• the possibility of future health problems (called late effects) as a result of either the cancer or the treatment

Shawn’s story
Shawn Sajkowski was 25 and starting his career in a new city when he discovered a lump in his thigh in June 2000. The diagnosis: non-Hodgkin lymphoma, a cancer of the lymphatic system.

“It totally blindsided me,” Sajkowski says. “It’s the last thing you expect when you’re 25.”

Working in Brockville, Ontario, Sajkowski decided to move back to his hometown of Kitchener, Ontario, where he was able to find another job. He underwent five months of chemotherapy treatment. But successive relapses led to an arduous stem cell transplant in 2006 (his brother was the donor). His immune system had to first be wiped out and then rebuilt for three months after the procedure before he could leave hospital. All told, the disease sidelined Sajkowski from work for 20 months. He also lost a long-term relationship.

“I felt cheated,” he says. “I watched friends getting married, going on trips, advancing in their careers – and I was in a stalemate.”

Now in remission, Sajkowski works for technology powerhouse Research in Motion, practices meditation and loves volunteering with the Canadian Cancer Society’s peer support service, CancerConnection.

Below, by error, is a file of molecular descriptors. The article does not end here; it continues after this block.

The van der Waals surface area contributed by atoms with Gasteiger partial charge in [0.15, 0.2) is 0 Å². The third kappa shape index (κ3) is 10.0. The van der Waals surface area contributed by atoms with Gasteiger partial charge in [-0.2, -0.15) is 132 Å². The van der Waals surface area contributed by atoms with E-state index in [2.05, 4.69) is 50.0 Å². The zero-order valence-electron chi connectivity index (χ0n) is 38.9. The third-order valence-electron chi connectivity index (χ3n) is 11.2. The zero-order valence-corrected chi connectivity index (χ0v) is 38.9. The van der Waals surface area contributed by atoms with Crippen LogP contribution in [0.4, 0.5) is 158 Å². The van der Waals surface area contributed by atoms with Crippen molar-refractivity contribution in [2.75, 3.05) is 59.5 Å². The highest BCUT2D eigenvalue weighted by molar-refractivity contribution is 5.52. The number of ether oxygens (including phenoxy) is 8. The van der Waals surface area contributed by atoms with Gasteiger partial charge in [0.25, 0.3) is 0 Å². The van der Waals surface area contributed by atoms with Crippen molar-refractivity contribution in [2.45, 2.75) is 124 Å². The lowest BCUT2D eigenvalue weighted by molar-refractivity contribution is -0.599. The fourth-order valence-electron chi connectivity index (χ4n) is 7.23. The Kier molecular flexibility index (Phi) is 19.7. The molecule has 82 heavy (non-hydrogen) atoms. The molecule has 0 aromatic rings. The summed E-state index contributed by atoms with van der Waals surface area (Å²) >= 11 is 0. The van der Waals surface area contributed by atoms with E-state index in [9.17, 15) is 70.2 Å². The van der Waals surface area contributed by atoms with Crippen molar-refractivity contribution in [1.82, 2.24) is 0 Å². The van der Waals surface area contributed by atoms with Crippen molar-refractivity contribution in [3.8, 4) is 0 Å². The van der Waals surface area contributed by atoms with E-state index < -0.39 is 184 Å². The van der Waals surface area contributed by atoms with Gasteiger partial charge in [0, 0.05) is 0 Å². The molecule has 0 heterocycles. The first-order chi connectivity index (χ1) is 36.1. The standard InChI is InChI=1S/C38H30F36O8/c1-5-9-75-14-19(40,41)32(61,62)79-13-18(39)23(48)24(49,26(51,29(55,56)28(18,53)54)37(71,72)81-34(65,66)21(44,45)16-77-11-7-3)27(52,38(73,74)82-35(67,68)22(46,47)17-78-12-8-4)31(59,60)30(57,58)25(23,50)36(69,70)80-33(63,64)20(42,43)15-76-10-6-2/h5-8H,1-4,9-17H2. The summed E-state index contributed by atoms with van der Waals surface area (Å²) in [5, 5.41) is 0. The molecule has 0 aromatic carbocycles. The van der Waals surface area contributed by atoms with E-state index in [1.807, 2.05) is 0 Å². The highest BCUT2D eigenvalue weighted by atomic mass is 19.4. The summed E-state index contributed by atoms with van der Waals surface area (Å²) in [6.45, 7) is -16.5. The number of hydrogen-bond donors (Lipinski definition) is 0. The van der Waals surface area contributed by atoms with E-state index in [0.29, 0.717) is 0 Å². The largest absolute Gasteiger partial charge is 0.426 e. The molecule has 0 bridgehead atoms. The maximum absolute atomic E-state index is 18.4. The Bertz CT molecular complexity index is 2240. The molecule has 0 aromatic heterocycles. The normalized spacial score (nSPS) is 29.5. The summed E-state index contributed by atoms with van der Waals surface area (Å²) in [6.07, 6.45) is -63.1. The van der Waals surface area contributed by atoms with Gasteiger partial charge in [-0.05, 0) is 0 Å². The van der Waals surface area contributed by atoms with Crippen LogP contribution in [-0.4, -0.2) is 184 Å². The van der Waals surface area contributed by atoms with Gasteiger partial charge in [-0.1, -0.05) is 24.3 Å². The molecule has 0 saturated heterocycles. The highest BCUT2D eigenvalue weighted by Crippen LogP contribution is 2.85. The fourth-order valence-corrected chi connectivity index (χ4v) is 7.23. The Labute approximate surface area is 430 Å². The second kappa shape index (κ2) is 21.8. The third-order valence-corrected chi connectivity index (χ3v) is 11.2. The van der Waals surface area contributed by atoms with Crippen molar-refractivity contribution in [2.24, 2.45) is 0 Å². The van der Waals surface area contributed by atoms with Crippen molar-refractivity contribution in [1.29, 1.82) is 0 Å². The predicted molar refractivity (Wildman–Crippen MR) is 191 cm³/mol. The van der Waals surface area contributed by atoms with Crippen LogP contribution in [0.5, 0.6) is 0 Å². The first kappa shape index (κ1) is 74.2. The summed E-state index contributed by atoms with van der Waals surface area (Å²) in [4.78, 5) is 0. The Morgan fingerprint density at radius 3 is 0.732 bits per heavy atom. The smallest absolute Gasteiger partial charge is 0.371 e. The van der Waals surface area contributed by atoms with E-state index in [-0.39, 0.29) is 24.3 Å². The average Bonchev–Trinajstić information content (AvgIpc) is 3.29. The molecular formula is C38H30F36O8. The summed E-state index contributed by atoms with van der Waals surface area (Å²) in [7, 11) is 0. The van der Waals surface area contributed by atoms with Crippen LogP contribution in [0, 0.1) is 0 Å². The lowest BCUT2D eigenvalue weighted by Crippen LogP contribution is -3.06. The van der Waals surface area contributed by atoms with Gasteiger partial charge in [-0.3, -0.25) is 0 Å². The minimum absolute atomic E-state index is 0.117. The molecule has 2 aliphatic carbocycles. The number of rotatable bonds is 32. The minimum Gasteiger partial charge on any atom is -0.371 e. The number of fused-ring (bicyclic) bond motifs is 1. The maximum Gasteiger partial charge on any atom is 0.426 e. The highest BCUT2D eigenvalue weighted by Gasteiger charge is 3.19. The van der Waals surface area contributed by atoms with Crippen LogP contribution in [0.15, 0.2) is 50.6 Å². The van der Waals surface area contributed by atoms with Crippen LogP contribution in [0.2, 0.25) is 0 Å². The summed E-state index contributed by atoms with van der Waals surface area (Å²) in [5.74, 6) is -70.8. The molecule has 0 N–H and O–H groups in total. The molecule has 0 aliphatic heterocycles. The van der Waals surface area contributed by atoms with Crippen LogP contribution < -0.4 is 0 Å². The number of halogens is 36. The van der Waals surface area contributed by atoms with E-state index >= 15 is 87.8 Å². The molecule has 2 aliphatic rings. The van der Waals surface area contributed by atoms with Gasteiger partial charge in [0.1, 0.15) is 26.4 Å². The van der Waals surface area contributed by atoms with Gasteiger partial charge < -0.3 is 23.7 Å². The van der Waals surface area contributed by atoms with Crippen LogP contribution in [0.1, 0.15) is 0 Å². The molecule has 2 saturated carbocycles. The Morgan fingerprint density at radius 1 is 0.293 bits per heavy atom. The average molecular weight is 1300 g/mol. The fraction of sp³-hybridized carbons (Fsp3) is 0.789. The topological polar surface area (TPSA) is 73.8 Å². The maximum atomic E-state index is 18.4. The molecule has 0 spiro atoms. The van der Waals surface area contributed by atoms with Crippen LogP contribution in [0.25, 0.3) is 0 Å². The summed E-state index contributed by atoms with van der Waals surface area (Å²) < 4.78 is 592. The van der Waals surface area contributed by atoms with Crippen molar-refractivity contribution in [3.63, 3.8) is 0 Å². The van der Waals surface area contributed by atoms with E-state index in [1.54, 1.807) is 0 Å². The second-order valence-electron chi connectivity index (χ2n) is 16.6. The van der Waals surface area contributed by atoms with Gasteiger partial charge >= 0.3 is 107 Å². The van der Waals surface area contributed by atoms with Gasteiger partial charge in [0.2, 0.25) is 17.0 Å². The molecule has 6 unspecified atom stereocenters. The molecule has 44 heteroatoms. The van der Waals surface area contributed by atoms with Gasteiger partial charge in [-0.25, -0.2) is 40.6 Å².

“I’ve gone through the highs and lows,” the 34-year-old says. “It’s important to have that experience and knowledge available to anyone who needs it.”

Implications and recommendations
To better meet the needs of young people with cancer, recommendations include: 

  • improving awareness of cancer among young people and healthcare providers 
  • finding innovative ways to increase and improve communication between doctors and their young patients, early diagnosis, treatment and medical follow-up 
  • strengthening advocacy and support services 
  • improving research into, and surveillance of, risk factors for cancers that are common in young people and identifying trends in these cancers to help identify priorities and predict future burden on health resources 
  • improving funding for research, as well as for programs and services for young people with cancer 
  • developing clinical practice guidelines for all phases of cancer care for this age group, including long-term follow-up

These recommendations build on a major 2006 Canadian report about cancer in young adults (ages 20–44), as well as reports from the US National Cancer Institute and from the Surveillance Epidemiology and End Results program.

“The Canadian Cancer Society supports these recommendations,” says Paul Lapierre, Vice President, Public Affairs and Cancer Control, Canadian Cancer Society. “Each and every young person with cancer deserves the best of care with strong support.”

Highlights: Cancer in adolescents and young people (15 to 29 years of age) 

  • The overall cancer incidence rate has risen since 1996. The death rate has declined since 1992.